Without having tried much else in the vicinity, I would venture to call this the best place to eat between Houston and Austin. Texas roasted coffee, house-made pastries, lunch with fresh takes on Texas favorites and big tasty salads using local ingredients.
Ok, so this is probably not the absolute best Indian food you will ever eat. But it feels like an absolute oasis in the desert, complete with Bollywood-style music videos playing. Lunch buffet or order from the menu at dinner. When we first stopped there it was housed in an abandoned truck stop (across from—really—the “Jesus is Lord Truck Stop”), but my research suggests they have moved into town.
The more affordable and casual Enoteca side is the first place I ever had a macaron— I was obsessed at first bite, and their version is probably still the best one I’ve had. The rest of the fresh Italian-inspired food is terrific too. Austin is one of those cities where I am rapidly accumulating more places I would like to eat than will fit in one trip, but if I had only one meal there I would unquestionably eat it at Vespaio.
Taco joints: I am divided. Overall, I think the more innovative ingredients and flavor combos at Tacodeli make it my favorite. However, Torchy’s Tacos is open later, has bigger tacos in more of the classic Tex-Mex-with-fried-toppings genre (although with several good veggie options) and has better salsa roja. Tacodeli has that really good green sauce though … you decide!
24 hour restaurants: maybe it’s because of all the music & late night happenings, but Austin has more good food open all night than any other place I know of. I prefer Magnolia to Kerbey Lane Cafe, although both have gingerbread pancakes all night long. Magnolia has more crazy hippie veggie fare. Kerbey Lane is more uneven, but if you’re into meat you may find your favorite dish there. Newer 24 Diner is a step up in both quality and price from either of these classic Austin hangouts, with more farm-to-table fare and a hipster indie-rock soundtrack which I loved. I can’t end this paragraph without a word of sorrow that Katz’s is closed—if there ever was the absolute perfect place to eat late after packing down an art show, it was Katz’s Deli.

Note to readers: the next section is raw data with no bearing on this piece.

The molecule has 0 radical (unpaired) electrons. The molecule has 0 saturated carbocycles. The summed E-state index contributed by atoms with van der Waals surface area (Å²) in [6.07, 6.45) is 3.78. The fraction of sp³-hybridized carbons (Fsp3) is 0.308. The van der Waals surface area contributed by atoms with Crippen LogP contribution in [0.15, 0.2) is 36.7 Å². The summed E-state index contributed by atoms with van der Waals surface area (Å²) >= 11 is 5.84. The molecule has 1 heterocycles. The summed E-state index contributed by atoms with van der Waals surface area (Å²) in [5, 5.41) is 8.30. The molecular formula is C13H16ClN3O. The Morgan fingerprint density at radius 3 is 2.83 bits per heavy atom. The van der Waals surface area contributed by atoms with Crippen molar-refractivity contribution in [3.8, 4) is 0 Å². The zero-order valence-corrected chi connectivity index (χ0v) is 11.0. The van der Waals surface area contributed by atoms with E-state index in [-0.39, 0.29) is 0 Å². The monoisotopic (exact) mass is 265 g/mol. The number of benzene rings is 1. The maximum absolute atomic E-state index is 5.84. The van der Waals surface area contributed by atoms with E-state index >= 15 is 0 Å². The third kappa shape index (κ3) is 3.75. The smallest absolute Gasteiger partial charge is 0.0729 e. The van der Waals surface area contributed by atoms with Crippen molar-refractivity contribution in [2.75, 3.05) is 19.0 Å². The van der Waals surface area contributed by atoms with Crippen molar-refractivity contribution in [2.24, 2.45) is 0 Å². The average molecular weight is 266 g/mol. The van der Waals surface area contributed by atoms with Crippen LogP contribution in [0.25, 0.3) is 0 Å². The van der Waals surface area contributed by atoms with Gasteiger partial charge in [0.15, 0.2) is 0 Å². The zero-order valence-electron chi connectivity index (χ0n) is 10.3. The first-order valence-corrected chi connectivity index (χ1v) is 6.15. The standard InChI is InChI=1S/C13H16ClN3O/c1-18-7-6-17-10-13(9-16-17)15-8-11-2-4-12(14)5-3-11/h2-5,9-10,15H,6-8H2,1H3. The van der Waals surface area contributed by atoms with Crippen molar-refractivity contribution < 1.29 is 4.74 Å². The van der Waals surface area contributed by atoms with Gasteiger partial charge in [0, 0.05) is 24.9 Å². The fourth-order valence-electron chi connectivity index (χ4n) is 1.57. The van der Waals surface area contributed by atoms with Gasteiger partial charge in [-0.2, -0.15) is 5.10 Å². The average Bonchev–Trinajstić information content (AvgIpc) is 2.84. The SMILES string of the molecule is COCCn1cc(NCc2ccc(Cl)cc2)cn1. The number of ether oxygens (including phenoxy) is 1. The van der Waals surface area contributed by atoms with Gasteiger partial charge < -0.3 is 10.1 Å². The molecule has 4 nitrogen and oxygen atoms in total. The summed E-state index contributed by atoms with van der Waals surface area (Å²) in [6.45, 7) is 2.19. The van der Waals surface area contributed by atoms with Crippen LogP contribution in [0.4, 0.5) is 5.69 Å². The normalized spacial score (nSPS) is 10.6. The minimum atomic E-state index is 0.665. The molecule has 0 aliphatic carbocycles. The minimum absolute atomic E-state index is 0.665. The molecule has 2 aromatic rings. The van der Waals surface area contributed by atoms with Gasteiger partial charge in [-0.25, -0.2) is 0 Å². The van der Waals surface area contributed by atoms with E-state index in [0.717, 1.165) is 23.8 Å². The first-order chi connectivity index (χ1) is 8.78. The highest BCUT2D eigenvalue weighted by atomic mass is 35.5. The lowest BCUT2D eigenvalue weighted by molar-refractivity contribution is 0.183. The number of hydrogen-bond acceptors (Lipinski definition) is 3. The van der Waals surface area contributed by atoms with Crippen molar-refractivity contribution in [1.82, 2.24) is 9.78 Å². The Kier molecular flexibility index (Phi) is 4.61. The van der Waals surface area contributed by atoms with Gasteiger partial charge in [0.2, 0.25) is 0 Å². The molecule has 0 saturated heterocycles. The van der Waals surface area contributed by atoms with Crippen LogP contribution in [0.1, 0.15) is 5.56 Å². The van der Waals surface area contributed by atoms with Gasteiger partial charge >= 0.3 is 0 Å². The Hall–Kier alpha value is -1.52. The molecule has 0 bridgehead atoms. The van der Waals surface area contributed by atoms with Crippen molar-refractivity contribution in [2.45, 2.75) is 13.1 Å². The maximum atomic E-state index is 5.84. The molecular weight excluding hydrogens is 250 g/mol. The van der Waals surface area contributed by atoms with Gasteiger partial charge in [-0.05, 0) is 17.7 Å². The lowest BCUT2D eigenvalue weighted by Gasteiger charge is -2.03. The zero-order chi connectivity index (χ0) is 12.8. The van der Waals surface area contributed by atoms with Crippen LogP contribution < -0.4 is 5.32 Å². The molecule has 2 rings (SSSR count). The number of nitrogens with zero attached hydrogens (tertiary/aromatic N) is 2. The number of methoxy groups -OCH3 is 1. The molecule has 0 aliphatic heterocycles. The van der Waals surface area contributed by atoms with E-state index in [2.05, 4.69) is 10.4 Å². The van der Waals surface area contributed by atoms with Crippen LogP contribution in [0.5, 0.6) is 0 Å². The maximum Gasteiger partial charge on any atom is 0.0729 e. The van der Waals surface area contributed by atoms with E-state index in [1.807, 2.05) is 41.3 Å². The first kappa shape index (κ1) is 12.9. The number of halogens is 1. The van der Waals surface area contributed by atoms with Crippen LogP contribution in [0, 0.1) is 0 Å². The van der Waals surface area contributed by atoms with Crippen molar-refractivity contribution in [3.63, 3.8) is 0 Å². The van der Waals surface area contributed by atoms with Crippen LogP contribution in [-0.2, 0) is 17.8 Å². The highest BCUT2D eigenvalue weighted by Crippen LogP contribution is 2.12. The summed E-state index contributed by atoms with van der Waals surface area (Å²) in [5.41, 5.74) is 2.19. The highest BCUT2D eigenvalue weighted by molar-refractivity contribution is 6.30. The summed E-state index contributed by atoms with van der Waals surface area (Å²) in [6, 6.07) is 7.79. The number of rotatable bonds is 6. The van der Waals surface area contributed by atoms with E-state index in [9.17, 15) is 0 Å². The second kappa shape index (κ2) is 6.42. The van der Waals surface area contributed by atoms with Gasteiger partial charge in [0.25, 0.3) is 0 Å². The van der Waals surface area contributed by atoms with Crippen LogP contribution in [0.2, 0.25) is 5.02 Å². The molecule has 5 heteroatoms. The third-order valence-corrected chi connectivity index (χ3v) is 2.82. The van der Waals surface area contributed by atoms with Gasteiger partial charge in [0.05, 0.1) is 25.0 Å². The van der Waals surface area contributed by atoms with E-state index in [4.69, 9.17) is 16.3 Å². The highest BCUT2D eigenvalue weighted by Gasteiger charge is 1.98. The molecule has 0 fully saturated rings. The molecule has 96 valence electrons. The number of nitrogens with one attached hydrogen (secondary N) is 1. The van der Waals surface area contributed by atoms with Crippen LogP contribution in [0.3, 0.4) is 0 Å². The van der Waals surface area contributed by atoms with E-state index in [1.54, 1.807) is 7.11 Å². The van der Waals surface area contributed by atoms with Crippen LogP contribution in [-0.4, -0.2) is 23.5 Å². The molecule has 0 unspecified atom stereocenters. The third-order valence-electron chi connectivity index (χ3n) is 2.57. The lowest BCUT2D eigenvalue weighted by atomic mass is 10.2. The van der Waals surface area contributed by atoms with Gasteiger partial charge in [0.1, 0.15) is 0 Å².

Above-average Thai food at normal (fairly cheap) Thai food prices. Be prepared to wait for a table.
Keeping Austin sushi weird with all kinds of fusion choices. Although the veggie options were slimmer, they were good. My favorite was called A Green Thai Affair, and Bryan was impressed with several carnivore options he tried.
An old-fashioned hamburger stand using natural ingredients, with a few locations around Austin. They make their own veggie burgers too. Nothing fancy, but solidly good, everyone can pretend it’s the 50’s and burgers are wholesome again. Good fries.
Holds its own in the very top tier of American ice cream with bold fresh flavors. I loved the Sweet Pea & Sorrel at our springtime visit.
If you are at the Saturday downtown Farmers’ Market, or happen to see this trailer somewhere else, stop and eat! By far the best Kolaches we had on our TX travels, and a whole bunch of other really delicious Austin-meets-Czech brunch.
A gem of a place to swim, fed by a natural spring and inhabited by endangered salamanders! It’s chilly, about 70°F year round, but the fast-moving water is wonderfully un-chemically-treated, so just keep swimming, and look out for large pieces of seaweed. Although the surrounding Zilker Park has lots of other fun options for exercise, I always choose swimming here.
Houston, I owe you an apology for how short this list is—I hope to work on that on our next visit!
Amazing destination for imported and homemade groceries, cheese and dessert cases of dreams. You can also sit down and order pizza and lighter fare in a casual atmosphere at the MKT BAR downtown, or get pita sandwiches at the deli while you watch fresh pitas come down the conveyor belt.
Um, we just came here to eat crawfish. I love crawfish. They were good. Lots of other seafood choices, and craft & local beers too.
Small-batch-roasted artisan coffee. These guys make an iced coffee with chicory that was my three-day afternoon addiction at the Bayou City Art Show—so delicious.
A step above average Mediterranean food, really good veggies, sides and pickles.
Hipster hangout where we ate the best Brussels sprouts I’ve ever had in my life. These folks aren’t afraid of strange cuts of meat, or putting things together that you would never think of, but everything I tried was really good. Not a lot of veggie options, but fun to put several unusual small plates together for a meal. Extensive, well-curated selections of beer and wine.
A long-time favorite with my TX family. “Healthy” Tex-Mex with lots of veggie options. Puffy tacos and crazy colorful homemade decor.
Italian quality gelato with American flavors like peanut butter and maple, as well as some classics. If they have lemon gelato the day you go, you should get it—creamy and delicious with a great depth of flavor.